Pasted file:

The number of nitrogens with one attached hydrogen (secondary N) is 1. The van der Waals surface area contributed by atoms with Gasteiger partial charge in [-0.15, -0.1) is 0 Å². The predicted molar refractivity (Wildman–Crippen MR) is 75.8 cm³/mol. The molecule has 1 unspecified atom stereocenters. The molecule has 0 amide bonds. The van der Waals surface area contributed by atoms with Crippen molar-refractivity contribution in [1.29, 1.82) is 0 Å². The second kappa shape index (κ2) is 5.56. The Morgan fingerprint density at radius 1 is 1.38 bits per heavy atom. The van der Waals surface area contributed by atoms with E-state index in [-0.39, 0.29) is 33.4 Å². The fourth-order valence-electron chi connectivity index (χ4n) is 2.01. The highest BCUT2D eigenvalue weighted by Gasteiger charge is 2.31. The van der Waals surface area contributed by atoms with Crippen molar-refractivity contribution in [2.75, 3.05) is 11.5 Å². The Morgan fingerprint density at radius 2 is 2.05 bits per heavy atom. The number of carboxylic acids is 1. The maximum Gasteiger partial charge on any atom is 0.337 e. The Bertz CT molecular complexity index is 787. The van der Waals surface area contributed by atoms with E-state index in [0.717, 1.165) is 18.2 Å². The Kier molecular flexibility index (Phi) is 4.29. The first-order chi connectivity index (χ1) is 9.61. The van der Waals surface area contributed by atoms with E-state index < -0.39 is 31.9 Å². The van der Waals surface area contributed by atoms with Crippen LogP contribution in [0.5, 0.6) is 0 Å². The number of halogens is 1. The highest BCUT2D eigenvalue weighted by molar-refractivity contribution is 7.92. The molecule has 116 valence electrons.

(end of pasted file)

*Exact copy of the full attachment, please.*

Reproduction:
The number of nitrogens with one attached hydrogen (secondary N) is 1. The van der Waals surface area contributed by atoms with Gasteiger partial charge in [-0.15, -0.1) is 0 Å². The predicted molar refractivity (Wildman–Crippen MR) is 75.8 cm³/mol. The molecule has 1 unspecified atom stereocenters. The molecule has 0 amide bonds. The van der Waals surface area contributed by atoms with Crippen molar-refractivity contribution in [1.29, 1.82) is 0 Å². The second kappa shape index (κ2) is 5.56. The Morgan fingerprint density at radius 1 is 1.38 bits per heavy atom. The van der Waals surface area contributed by atoms with E-state index in [-0.39, 0.29) is 33.4 Å². The fourth-order valence-electron chi connectivity index (χ4n) is 2.01. The highest BCUT2D eigenvalue weighted by Gasteiger charge is 2.31. The van der Waals surface area contributed by atoms with Crippen molar-refractivity contribution in [2.75, 3.05) is 11.5 Å². The Morgan fingerprint density at radius 2 is 2.05 bits per heavy atom. The number of carboxylic acids is 1. The maximum Gasteiger partial charge on any atom is 0.337 e. The Bertz CT molecular complexity index is 787. The van der Waals surface area contributed by atoms with E-state index in [0.717, 1.165) is 18.2 Å². The Kier molecular flexibility index (Phi) is 4.29. The first-order chi connectivity index (χ1) is 9.61. The van der Waals surface area contributed by atoms with E-state index < -0.39 is 31.9 Å². The van der Waals surface area contributed by atoms with Crippen LogP contribution in [0.5, 0.6) is 0 Å². The number of halogens is 1. The highest BCUT2D eigenvalue weighted by molar-refractivity contribution is 7.92. The molecule has 116 valence electrons.